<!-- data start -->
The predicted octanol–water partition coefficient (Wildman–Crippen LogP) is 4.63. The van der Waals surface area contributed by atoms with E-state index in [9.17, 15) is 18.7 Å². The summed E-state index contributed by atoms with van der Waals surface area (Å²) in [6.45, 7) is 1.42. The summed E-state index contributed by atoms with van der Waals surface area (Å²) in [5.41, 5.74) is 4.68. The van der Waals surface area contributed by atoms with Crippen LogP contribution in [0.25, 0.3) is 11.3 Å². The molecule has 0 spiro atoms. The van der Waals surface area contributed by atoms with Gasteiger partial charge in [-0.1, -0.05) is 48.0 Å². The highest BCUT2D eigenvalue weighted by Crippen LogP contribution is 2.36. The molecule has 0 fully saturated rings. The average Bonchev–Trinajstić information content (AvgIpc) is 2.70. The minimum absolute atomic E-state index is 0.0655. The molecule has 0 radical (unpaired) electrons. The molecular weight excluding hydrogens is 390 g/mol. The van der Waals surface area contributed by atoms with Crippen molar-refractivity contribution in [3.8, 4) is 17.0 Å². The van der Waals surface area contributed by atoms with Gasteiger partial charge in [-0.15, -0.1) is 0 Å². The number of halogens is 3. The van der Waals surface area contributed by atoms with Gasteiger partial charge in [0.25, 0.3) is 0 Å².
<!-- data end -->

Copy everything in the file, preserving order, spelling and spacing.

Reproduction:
The predicted octanol–water partition coefficient (Wildman–Crippen LogP) is 4.63. The van der Waals surface area contributed by atoms with E-state index in [9.17, 15) is 18.7 Å². The summed E-state index contributed by atoms with van der Waals surface area (Å²) in [6.45, 7) is 1.42. The summed E-state index contributed by atoms with van der Waals surface area (Å²) in [5.41, 5.74) is 4.68. The van der Waals surface area contributed by atoms with Crippen LogP contribution in [0.25, 0.3) is 11.3 Å². The molecule has 0 spiro atoms. The van der Waals surface area contributed by atoms with Gasteiger partial charge in [-0.1, -0.05) is 48.0 Å². The highest BCUT2D eigenvalue weighted by Crippen LogP contribution is 2.36. The molecule has 0 fully saturated rings. The average Bonchev–Trinajstić information content (AvgIpc) is 2.70. The minimum absolute atomic E-state index is 0.0655. The molecule has 0 radical (unpaired) electrons. The molecular weight excluding hydrogens is 390 g/mol. The van der Waals surface area contributed by atoms with Crippen molar-refractivity contribution in [3.8, 4) is 17.0 Å². The van der Waals surface area contributed by atoms with Gasteiger partial charge in [-0.15, -0.1) is 0 Å². The number of halogens is 3. The van der Waals surface area contributed by atoms with Gasteiger partial charge in [0.25, 0.3) is 0 Å².